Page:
11. Great stuff, I am particularly impressed by the water cooling! I'm in a similar position just now where I have to make up my mind if want to install remote focussing or not and am looking at options. Not sure if this could work with your setup but there was someone on the all-sky facebook group who implemented the focus mechanism by rotating the camera and not the lens. This worked well on the ASI camera because you can just screw a threaded rod at the bottom and all it need then is a gear and a motor placed underneath (and a permanent clamping mechanism for the lens). The only downside is that rotating the camera will also rotate the USB cable going to the camera so the adjustment range is limited but apparently it is enough for fine focus. Eventually my camera will be remote hosted so I won't be able to tinker with it if things go wrong so for me it's really a toss up between the ability to remote focus vs the extra complexity of the focus mechanism which might cause issues in itself.... Never easy ?
  12. I'm always on the lookout for better programs! How is it on automation? Can it run a full sequence from start to finish (including plate solve, focussing, meridian flip etc.)? Thanks!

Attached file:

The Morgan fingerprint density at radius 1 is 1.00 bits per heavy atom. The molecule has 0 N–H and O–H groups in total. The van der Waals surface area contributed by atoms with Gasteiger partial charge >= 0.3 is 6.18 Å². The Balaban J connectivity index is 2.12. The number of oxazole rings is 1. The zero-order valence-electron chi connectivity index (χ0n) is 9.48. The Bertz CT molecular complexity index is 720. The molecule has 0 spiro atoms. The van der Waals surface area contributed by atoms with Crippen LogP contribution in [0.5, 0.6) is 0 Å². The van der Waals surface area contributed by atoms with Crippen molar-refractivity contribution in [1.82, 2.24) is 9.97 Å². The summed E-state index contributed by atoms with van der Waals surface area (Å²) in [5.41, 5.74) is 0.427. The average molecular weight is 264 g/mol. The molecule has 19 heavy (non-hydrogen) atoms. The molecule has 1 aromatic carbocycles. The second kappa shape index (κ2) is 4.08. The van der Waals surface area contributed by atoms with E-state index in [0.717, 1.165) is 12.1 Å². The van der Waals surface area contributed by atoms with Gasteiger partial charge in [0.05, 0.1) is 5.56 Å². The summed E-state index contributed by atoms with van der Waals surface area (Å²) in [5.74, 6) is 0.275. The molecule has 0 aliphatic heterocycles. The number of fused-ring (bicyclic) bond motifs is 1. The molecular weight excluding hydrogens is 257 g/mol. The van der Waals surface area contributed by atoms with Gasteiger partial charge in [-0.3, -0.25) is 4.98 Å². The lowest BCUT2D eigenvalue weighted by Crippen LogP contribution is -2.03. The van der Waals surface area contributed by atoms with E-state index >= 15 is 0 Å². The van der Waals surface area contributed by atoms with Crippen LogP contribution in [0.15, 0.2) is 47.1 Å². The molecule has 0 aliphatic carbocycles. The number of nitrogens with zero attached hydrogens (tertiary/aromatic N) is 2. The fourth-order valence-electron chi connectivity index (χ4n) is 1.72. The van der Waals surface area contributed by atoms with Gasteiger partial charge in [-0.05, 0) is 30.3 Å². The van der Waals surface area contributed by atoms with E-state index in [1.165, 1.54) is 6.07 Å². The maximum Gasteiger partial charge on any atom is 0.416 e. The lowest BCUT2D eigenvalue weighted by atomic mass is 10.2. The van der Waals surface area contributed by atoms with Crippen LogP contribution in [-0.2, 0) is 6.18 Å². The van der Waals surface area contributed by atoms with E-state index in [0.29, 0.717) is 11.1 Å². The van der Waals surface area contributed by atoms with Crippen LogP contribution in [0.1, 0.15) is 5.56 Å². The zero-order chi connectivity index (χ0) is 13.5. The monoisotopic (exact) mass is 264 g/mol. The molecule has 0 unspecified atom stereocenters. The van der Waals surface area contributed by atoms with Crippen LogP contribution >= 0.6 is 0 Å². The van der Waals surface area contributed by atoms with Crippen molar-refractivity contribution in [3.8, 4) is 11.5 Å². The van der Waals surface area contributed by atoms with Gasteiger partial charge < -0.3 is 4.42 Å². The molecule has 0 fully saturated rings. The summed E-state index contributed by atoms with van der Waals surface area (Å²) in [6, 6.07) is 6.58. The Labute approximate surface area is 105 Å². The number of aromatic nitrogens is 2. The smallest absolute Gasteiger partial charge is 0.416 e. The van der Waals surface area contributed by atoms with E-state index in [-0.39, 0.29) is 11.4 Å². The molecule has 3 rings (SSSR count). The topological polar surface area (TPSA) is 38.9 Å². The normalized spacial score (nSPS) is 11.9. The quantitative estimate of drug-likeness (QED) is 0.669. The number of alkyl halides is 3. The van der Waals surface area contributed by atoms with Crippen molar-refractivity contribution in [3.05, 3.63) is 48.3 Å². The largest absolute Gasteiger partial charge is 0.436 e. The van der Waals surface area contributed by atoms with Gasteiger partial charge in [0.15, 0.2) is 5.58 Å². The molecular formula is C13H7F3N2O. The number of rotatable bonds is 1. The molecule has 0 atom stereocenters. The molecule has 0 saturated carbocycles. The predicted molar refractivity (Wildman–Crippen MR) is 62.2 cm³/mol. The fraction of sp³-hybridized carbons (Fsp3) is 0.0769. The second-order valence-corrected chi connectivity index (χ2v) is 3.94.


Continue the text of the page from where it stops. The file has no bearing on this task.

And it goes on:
13. Of course! But then I am biased ? If you go for the Oculus then AllSkEye is definitely your best bet (I originally wrote it for the Oculus although now it supports all ASCOM cameras and also natively ASI ZWO cameras). AllSkEye is very feature rich and has lots of extras but it only runs on Windows so you would need to factor that in e.g. availability of a Windows machine, location, USB cable length limits etc. I've not tried a cooled camera for all sky images but personally I don't think the extra cost will be worth it (and you would also need to factor in having to get rid of all the heat in the housing that's being generated by the cooler). AllSkEye has a bad pixel map feature which usually manages to clean up the image of any hot pixel. One main thing to consider is the camera / lens combination as this will determine how much of the sky you will be able to see. In terms of the camera the resolution is obviously the main consideration in terms of image quality but the sensor shape also plays a role i.e. a more square (squarer?) sensor will normally work better for all sky as the all sky image should be a circle. Most people are usually aiming for a full 180 degree image, this can for example be achieved with an ASI 178MC and a 1.4mm Fujinon lens. Personally I actually prefer not to get the full 180 degree view but am usually aiming for 150 degrees. This way a bit of the horizon is cut off but I can fill the entire rectangle of the sensor and a lot of the stray light from houses etc. it also cut down. I guess it's a matter of personal taste.
  14. 'Ready made' probably yes. To be honest there isnt really much of a choice... If you are up for a bit of diy then I would go for something like an ASI178MC with a good Fujinon lens. You can get domes and heating elements easy enough but you would have to create a waterproof housing of some sort. There are some good designs around if you Google it. A 3d printer helps but it can also be done with piping or boxes. You would certainly get better image quality (and colour).